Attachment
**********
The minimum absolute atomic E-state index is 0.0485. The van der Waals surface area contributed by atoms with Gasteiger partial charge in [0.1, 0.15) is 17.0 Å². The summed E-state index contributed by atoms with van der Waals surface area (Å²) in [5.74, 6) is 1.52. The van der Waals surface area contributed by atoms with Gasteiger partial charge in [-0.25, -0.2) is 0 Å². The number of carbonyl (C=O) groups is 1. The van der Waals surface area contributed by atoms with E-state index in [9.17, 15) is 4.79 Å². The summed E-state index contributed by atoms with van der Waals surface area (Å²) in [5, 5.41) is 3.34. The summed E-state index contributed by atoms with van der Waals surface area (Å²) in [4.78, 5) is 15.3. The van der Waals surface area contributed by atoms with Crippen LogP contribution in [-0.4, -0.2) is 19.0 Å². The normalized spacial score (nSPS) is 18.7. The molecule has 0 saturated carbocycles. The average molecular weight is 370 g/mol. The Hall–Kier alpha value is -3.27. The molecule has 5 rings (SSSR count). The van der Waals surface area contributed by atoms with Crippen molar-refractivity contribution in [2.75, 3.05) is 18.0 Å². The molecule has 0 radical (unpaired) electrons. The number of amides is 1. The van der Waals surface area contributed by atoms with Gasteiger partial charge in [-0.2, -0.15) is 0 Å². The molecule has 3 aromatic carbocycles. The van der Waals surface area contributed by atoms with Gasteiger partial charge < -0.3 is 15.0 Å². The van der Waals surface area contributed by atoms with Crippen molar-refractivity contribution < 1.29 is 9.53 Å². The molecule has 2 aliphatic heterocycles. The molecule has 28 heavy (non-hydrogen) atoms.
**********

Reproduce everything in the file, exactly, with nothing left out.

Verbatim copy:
The minimum absolute atomic E-state index is 0.0485. The van der Waals surface area contributed by atoms with Gasteiger partial charge in [0.1, 0.15) is 17.0 Å². The summed E-state index contributed by atoms with van der Waals surface area (Å²) in [5.74, 6) is 1.52. The van der Waals surface area contributed by atoms with Gasteiger partial charge in [-0.25, -0.2) is 0 Å². The number of carbonyl (C=O) groups is 1. The van der Waals surface area contributed by atoms with E-state index in [9.17, 15) is 4.79 Å². The summed E-state index contributed by atoms with van der Waals surface area (Å²) in [5, 5.41) is 3.34. The summed E-state index contributed by atoms with van der Waals surface area (Å²) in [4.78, 5) is 15.3. The van der Waals surface area contributed by atoms with Crippen LogP contribution in [-0.4, -0.2) is 19.0 Å². The normalized spacial score (nSPS) is 18.7. The molecule has 0 saturated carbocycles. The average molecular weight is 370 g/mol. The Hall–Kier alpha value is -3.27. The molecule has 5 rings (SSSR count). The van der Waals surface area contributed by atoms with Crippen molar-refractivity contribution in [2.75, 3.05) is 18.0 Å². The molecule has 0 radical (unpaired) electrons. The number of amides is 1. The van der Waals surface area contributed by atoms with Gasteiger partial charge in [-0.2, -0.15) is 0 Å². The molecule has 3 aromatic carbocycles. The van der Waals surface area contributed by atoms with Gasteiger partial charge < -0.3 is 15.0 Å². The van der Waals surface area contributed by atoms with Crippen molar-refractivity contribution < 1.29 is 9.53 Å². The molecule has 2 aliphatic heterocycles. The molecule has 28 heavy (non-hydrogen) atoms.